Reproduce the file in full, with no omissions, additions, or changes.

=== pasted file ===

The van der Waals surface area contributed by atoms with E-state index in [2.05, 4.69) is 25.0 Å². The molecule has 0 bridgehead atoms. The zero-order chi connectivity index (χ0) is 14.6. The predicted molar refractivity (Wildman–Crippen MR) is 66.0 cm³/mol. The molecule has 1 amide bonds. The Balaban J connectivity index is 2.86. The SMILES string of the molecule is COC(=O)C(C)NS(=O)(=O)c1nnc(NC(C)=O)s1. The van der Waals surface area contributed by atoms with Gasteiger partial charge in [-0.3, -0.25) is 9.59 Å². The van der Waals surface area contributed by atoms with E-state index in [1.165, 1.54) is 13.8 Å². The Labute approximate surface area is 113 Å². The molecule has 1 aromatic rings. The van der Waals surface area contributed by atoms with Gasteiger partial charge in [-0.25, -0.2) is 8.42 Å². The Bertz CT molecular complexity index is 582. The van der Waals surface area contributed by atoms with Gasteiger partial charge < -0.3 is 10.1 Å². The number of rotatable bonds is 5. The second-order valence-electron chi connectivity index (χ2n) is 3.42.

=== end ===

The van der Waals surface area contributed by atoms with E-state index in [2.05, 4.69) is 25.0 Å². The molecule has 0 bridgehead atoms. The zero-order chi connectivity index (χ0) is 14.6. The predicted molar refractivity (Wildman–Crippen MR) is 66.0 cm³/mol. The molecule has 1 amide bonds. The Balaban J connectivity index is 2.86. The SMILES string of the molecule is COC(=O)C(C)NS(=O)(=O)c1nnc(NC(C)=O)s1. The van der Waals surface area contributed by atoms with Gasteiger partial charge in [-0.3, -0.25) is 9.59 Å². The van der Waals surface area contributed by atoms with E-state index in [1.165, 1.54) is 13.8 Å². The Labute approximate surface area is 113 Å². The molecule has 1 aromatic rings. The van der Waals surface area contributed by atoms with Gasteiger partial charge in [-0.25, -0.2) is 8.42 Å². The Bertz CT molecular complexity index is 582. The van der Waals surface area contributed by atoms with Gasteiger partial charge < -0.3 is 10.1 Å². The number of rotatable bonds is 5. The second-order valence-electron chi connectivity index (χ2n) is 3.42.